Some of the most ethically challenging and emotionally demanding aspects of nursing occur in caring for patients and their family at the end of life. The aims of this study were to examine the views of acute care nurses caring for patients during transition to comfort care, to describe the personal impact on nurses, and to identify nurses’ strategies for self-support and development of competence. Using a qualitative descriptive approach, we analyzed data from 26 semistructured interviews.
Nurses experienced moral distress in situations of continuing treatment when a cure was unlikely. In managing symptoms for patients, they struggled to foster an often-tenuous balance of patient comfort and calm without oversedation. They struggled to manage the competing demands of a workload including patients receiving curative care juxtaposed with those focused on comfort care. Nurses reflected on their fears as new nurses caring for end-of-life patients, the inadequacy of their preparation for this role, and their distress when the care provided felt inadequate to them.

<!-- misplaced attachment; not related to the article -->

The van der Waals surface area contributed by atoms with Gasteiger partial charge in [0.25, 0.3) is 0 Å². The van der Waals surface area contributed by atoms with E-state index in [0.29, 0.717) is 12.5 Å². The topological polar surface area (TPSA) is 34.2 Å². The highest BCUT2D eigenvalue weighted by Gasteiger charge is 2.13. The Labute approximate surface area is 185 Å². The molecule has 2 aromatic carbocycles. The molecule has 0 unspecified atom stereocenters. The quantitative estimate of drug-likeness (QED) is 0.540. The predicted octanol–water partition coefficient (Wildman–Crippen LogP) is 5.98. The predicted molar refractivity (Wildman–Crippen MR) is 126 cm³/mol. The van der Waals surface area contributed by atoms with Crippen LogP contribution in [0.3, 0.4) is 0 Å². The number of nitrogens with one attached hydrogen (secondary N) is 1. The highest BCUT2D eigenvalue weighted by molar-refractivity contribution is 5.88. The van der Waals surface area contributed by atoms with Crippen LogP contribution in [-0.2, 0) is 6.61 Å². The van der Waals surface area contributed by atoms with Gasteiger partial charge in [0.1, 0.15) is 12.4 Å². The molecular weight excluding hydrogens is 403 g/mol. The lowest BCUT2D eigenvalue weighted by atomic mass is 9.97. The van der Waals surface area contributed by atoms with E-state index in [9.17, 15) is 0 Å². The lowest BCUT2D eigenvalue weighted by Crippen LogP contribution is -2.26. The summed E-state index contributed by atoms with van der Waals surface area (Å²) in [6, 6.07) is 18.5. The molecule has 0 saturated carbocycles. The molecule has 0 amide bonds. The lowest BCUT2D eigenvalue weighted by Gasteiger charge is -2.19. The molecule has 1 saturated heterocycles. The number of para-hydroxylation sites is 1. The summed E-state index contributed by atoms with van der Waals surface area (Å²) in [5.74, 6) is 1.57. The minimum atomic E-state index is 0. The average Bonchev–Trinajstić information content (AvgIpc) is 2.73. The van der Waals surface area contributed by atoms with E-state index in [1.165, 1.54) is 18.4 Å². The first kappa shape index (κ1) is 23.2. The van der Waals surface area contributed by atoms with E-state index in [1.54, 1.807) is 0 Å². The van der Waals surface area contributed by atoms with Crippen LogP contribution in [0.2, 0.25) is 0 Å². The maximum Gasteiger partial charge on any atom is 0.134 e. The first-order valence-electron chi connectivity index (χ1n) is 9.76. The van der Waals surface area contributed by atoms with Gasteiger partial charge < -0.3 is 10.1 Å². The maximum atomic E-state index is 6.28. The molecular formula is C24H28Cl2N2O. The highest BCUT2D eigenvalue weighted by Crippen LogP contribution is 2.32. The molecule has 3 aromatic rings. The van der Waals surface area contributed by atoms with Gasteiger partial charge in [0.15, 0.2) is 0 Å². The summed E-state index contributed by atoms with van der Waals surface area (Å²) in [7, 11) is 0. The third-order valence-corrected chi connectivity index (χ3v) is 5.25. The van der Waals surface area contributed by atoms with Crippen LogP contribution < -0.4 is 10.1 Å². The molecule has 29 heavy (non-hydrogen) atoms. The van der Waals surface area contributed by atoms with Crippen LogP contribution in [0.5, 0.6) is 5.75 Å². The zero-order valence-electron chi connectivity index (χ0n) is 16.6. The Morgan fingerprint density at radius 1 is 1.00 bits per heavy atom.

Nurses navigated challenges through support from nurse colleagues and effective leaders. They appealed to administrators to attend to care concerns arising from time-intensive nature of care. Mentoring and education facilitated assimilation to comfort-care nursing for novice nurses.
Dianne White, MS, RN, is PhD student, School of Nursing, University at Buffalo, New York; and assistant professor, Empire State College School of Nursing, State University of New York, Saratoga Springs.
Mary Ann Meeker, DNS, RN, CHPN, is associate professor and assistant dean for PhD program, University at Buffalo, School of Nursing, New York.
This project was made possible through funding provided by the Institute for Person Centered Care at the University at Buffalo.
Address correspondence to Dianne White, MS, RN, Empire State College, State University of New York, 113 West Ave, Saratoga Springs, NY 12866 (Dianne.email@example.com).
The authors have no conflicts of interest to disclose.
Online date: March 27, 2019